Sunday, January 31, 2016

Middle Fork Judith River canyon in winter

Struggling up the road that is at the center of the area conflict

One of the many caves in the canyon of frozen water

Walking right up the bottom on the frozen river
I really enjoyed a snowshoe/hiking trip into the Middle Fork of the Judith Wilderness Study Area in the Little Belt Mountains south and east of Great Falls, Saturday.
The trip showed off the resource conflict that has prevented this area from inclusion in the National Wilderness System ---- mining claims and a road that criss-crosses the river numerous times to reach those claims, causing resource damage.
We were able to walk up a canyon of mudstone and limestone on frozen river and view the river from a point above it.
Unfortunately, we saw a sample of why the resource is threatened --- an ATV on the rutted road.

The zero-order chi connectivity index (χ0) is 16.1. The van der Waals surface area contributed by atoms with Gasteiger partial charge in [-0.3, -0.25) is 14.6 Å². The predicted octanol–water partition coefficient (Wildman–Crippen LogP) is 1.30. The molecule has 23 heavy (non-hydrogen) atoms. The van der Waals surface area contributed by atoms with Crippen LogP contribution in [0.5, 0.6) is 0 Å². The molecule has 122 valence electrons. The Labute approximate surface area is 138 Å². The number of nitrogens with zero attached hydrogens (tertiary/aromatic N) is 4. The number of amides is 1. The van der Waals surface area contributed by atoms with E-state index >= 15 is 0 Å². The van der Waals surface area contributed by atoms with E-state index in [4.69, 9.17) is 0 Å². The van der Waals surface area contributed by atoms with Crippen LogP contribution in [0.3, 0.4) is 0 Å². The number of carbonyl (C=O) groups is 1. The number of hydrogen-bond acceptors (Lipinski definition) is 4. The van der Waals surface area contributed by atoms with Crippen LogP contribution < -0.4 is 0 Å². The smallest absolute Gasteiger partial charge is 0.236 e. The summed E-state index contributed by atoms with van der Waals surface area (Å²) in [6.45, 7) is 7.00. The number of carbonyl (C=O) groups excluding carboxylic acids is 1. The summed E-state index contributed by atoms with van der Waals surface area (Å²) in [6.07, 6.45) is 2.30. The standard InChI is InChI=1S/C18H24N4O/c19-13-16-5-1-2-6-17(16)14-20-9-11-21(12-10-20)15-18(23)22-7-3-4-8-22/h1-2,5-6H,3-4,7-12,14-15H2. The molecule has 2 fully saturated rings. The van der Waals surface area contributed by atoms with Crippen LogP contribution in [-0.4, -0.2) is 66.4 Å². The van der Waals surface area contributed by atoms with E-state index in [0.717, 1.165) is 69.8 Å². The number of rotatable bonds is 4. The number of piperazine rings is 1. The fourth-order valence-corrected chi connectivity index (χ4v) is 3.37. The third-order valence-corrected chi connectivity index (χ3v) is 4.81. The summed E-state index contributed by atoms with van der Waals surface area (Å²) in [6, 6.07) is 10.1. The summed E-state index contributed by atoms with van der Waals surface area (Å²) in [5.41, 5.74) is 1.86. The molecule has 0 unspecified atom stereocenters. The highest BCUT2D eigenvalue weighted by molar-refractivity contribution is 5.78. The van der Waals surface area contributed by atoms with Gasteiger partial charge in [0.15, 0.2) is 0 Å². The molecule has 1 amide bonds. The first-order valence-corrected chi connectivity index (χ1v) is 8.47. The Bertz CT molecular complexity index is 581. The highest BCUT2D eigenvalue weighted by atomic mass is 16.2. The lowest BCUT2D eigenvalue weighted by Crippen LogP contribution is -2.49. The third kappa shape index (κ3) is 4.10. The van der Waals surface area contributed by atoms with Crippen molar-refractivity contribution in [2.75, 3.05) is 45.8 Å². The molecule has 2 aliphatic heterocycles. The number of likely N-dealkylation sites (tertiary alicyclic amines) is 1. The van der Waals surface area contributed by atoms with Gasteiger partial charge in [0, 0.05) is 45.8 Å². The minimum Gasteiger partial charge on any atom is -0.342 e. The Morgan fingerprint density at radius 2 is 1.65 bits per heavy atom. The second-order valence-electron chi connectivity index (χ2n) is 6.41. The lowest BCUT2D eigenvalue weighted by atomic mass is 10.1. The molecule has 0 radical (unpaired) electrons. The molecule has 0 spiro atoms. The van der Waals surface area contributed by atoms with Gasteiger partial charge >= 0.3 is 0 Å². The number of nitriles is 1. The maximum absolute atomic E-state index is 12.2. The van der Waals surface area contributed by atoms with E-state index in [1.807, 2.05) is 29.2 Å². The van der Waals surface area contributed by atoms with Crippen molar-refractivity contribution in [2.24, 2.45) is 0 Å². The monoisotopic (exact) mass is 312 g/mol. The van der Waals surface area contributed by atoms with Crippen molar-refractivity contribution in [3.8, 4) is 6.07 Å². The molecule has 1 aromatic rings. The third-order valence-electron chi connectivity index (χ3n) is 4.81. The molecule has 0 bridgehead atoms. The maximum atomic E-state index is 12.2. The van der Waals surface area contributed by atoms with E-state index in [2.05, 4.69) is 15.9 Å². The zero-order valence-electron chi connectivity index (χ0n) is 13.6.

We covered nearly 6 miles, gaining just under 1,000 feet.
Mark Good, the Montana Wilderness Association Island Range Chapter staff director, explained his optimism that soon the road will be closed, new access built for the in-holdings, and this land designated wilderness.
In addition to the canyon spires, this land is remarkable for its numerous Ponderosa Pine trees, and caves.
This area isn't really a good candidate for skiing, and snowshoeing is marginal because of sparse snow.
I ended up taking off the snowshoes, and putting on Yak-Tracks over my boots.

For topo map of route, and more info, CLICK HERE
The MWA Island Range Chapter group

Sadly, we found what is causing so much damage in the area

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